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Gov’t Releases Funds For Renovation of Accident Ward at Tetteh Quarshie Hospital 

The government has released GH¢121,900 for the renovation of the Accident and Emergency Unit of the Tetteh Quarshie Memorial Hospital at Mampong Akuapem in the Eastern Region.

Four new elevators are also being installed to replace the ones which broke down years ago.

The Medical Superintendent of the hospital, Dr Mawuli Kotope Gyakobo, announced this at the launch of the 55th anniversary celebrations of the hospital at Mampong Akuapem last Friday.

According to him, the challenges facing the hospital were enormous and included the infrastructure of the clinical building, staff residence and the obsolete equipment which broke down frequently.

He said the financial implication was apparent yet there was very little money to maintain the equipment due to the erratic and poor reimbursement of medical claims from the National Health Insurance Authority.

Dr Gyakobo also said though the hospital had enjoyed some support, there was the need for more to meet the new challenge of a postgraduate medical training institution and palliative care and pain management centre.

“The hospital is thus calling upon all stakeholders to come and partner the hospital in supporting the various programs, including the newly refurbished palliative care unit which requires equipping and furnishing at a cost of GH¢9,100.00 per room”, he added.

He invited corporate institutions and individuals to adopt some of the rooms since they would be rewarded with plaques.

He commended the Akuapem North Municipal Chief Executive, Mr George Opare-Addo, his presiding member and family, among others, for adopting some of the rooms.

A private medical practitioner, Dr Ama Boohene-Andah, who was the guest speaker, expressed regret at the current state of the hospital and attributed the situation to the improper use and blatant disregard for the maintenance and care of the “so-called government property”.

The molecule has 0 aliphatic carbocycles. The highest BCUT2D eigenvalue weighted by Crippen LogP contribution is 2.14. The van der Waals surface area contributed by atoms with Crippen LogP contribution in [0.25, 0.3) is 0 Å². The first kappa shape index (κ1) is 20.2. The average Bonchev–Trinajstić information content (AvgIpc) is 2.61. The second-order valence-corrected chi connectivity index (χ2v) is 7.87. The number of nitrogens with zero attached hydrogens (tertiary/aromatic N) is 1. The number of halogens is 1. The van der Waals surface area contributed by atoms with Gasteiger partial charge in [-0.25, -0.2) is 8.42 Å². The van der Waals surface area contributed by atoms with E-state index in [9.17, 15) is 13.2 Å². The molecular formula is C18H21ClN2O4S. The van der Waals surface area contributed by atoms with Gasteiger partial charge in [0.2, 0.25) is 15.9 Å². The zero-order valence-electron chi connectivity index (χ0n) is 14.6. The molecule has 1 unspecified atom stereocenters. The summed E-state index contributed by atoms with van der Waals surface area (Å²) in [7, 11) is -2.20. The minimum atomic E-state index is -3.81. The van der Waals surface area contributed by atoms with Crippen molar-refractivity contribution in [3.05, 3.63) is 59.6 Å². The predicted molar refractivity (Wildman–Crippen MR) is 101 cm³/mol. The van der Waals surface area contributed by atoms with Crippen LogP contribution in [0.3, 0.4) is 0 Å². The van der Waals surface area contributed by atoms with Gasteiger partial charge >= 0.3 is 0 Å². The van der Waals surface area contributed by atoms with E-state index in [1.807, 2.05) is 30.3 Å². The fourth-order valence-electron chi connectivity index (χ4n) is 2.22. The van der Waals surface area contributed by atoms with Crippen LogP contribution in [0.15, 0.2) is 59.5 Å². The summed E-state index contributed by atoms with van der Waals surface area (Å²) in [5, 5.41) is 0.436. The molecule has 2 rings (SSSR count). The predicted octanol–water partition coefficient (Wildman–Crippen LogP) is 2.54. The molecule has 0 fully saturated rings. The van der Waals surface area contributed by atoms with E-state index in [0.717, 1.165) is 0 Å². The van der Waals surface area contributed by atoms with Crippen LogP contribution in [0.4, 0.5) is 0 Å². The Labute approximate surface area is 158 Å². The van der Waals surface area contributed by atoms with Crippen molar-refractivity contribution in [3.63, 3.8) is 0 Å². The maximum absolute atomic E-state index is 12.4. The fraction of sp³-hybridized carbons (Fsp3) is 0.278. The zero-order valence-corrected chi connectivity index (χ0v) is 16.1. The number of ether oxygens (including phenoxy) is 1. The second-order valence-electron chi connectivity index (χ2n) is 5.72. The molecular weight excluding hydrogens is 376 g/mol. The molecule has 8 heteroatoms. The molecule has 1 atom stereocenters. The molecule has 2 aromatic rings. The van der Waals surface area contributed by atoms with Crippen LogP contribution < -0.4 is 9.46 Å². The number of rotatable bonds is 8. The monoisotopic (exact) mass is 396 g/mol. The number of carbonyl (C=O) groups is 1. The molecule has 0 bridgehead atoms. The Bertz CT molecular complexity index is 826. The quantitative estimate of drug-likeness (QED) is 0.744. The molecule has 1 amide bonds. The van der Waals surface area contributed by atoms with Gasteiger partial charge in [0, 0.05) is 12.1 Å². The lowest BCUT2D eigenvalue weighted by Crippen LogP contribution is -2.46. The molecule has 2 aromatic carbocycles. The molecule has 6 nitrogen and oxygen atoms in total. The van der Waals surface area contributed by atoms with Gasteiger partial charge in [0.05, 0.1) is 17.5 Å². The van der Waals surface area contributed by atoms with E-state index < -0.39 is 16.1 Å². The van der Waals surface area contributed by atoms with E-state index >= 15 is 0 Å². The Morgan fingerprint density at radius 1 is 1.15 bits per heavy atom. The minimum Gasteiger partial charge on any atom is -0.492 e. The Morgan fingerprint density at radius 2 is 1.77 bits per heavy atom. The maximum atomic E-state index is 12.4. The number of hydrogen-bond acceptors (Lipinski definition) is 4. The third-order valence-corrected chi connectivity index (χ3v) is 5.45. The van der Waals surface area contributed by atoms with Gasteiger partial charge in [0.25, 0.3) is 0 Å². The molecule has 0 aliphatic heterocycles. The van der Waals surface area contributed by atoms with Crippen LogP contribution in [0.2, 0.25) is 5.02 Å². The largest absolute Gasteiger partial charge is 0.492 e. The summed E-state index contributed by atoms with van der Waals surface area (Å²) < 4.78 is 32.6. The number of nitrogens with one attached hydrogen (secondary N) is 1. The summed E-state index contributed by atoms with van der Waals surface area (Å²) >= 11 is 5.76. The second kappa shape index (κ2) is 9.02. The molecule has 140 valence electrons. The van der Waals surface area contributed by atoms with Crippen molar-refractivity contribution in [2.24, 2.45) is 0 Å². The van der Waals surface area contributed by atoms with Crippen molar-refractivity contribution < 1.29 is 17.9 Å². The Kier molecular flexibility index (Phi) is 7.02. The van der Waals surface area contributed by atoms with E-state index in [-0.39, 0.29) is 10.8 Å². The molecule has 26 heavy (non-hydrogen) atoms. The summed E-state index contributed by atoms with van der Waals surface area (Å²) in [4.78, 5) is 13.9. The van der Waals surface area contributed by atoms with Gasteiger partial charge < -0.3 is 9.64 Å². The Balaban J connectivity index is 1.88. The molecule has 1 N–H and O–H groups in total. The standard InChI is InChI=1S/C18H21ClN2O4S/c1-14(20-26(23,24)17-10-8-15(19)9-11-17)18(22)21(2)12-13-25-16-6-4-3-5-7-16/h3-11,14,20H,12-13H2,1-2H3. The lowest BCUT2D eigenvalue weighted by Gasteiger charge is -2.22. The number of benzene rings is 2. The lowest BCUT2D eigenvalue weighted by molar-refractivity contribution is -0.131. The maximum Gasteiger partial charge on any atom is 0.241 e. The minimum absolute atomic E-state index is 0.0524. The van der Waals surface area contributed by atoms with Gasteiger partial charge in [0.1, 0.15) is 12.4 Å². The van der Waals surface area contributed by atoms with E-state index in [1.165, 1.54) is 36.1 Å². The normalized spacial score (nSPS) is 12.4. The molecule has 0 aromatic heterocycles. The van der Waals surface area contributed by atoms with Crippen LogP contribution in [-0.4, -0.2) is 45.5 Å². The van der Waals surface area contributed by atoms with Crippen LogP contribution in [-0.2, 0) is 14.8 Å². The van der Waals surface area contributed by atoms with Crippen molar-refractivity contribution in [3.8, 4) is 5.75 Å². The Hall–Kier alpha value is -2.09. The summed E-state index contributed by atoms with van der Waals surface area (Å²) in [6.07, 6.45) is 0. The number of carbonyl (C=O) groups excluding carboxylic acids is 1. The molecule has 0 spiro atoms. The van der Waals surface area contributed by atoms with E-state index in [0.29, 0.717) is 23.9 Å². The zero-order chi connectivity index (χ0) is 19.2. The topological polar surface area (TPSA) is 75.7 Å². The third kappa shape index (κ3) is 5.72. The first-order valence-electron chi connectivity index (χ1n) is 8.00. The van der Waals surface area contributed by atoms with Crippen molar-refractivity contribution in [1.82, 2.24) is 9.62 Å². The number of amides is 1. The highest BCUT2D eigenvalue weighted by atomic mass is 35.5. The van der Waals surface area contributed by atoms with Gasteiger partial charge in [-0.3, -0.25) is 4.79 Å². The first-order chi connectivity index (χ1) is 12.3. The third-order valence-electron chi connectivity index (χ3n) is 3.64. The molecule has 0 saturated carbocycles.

“Typically, a member of staff will leave lights and air conditioners on in their offices because that equipment is not theirs; neither do they pay the bills. We turn around when there are no funds to repair these [pieces of] abused and misused equipment and blame the government. After 18 years of total refurbishment, we are faced with even more daunting challenges than existed before,” she stated.

Dr Boohene-Andah was, however, happy that management of the hospital had developed an achievable strategy, which included the involvement of corporate bodies in generating funds; use of a percentage of generated funds for maintenance and the setting up of a development fund which would be jointly managed by the management of the hospital.

She commended staff of the hospital for their dedication and commitment to duty over the years and urged health institutions to consider organising training sessions that would promote behavioural and attitudinal changes.

She thanked the current government of Ghana and previous ones, organisations and individuals who had played various roles in the hospital’s development.

In a speech read on her behalf, the Eastern Regional Director of the Ghana Health Service, Dr (Mrs) Charity Sarpong, also commended the management of the hospital for bringing health care to the doorstep of the people.

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